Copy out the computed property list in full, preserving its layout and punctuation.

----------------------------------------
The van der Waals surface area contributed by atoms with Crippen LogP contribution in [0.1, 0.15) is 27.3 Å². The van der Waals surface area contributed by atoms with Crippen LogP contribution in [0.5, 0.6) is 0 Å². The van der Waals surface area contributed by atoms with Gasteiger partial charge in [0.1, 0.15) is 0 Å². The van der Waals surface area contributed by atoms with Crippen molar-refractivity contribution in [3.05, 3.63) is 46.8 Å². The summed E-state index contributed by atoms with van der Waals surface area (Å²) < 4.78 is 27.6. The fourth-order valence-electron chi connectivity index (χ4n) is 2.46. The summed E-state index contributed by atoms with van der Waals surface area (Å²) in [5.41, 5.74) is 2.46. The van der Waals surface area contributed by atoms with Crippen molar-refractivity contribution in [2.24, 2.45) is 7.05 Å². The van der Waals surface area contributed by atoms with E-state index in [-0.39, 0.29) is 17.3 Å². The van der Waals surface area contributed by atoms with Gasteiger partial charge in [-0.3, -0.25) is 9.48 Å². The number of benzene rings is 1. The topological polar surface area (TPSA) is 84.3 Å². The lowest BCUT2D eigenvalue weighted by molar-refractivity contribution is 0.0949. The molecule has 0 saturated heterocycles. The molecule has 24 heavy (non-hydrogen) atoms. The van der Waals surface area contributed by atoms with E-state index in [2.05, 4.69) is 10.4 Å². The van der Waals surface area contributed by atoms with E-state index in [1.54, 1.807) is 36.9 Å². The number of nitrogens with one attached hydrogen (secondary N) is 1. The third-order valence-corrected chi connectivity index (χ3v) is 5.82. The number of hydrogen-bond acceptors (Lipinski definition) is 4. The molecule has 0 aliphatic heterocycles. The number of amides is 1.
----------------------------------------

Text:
The van der Waals surface area contributed by atoms with Crippen LogP contribution in [0.1, 0.15) is 27.3 Å². The van der Waals surface area contributed by atoms with Crippen LogP contribution in [0.5, 0.6) is 0 Å². The van der Waals surface area contributed by atoms with Gasteiger partial charge in [0.1, 0.15) is 0 Å². The van der Waals surface area contributed by atoms with Crippen molar-refractivity contribution in [3.05, 3.63) is 46.8 Å². The summed E-state index contributed by atoms with van der Waals surface area (Å²) < 4.78 is 27.6. The fourth-order valence-electron chi connectivity index (χ4n) is 2.46. The summed E-state index contributed by atoms with van der Waals surface area (Å²) in [5.41, 5.74) is 2.46. The van der Waals surface area contributed by atoms with Crippen molar-refractivity contribution in [2.24, 2.45) is 7.05 Å². The van der Waals surface area contributed by atoms with E-state index in [-0.39, 0.29) is 17.3 Å². The van der Waals surface area contributed by atoms with Gasteiger partial charge in [-0.3, -0.25) is 9.48 Å². The number of benzene rings is 1. The topological polar surface area (TPSA) is 84.3 Å². The lowest BCUT2D eigenvalue weighted by molar-refractivity contribution is 0.0949. The molecule has 0 saturated heterocycles. The molecule has 24 heavy (non-hydrogen) atoms. The van der Waals surface area contributed by atoms with E-state index in [2.05, 4.69) is 10.4 Å². The van der Waals surface area contributed by atoms with E-state index in [1.54, 1.807) is 36.9 Å². The number of nitrogens with one attached hydrogen (secondary N) is 1. The third-order valence-corrected chi connectivity index (χ3v) is 5.82. The number of hydrogen-bond acceptors (Lipinski definition) is 4. The molecule has 0 aliphatic heterocycles. The number of amides is 1.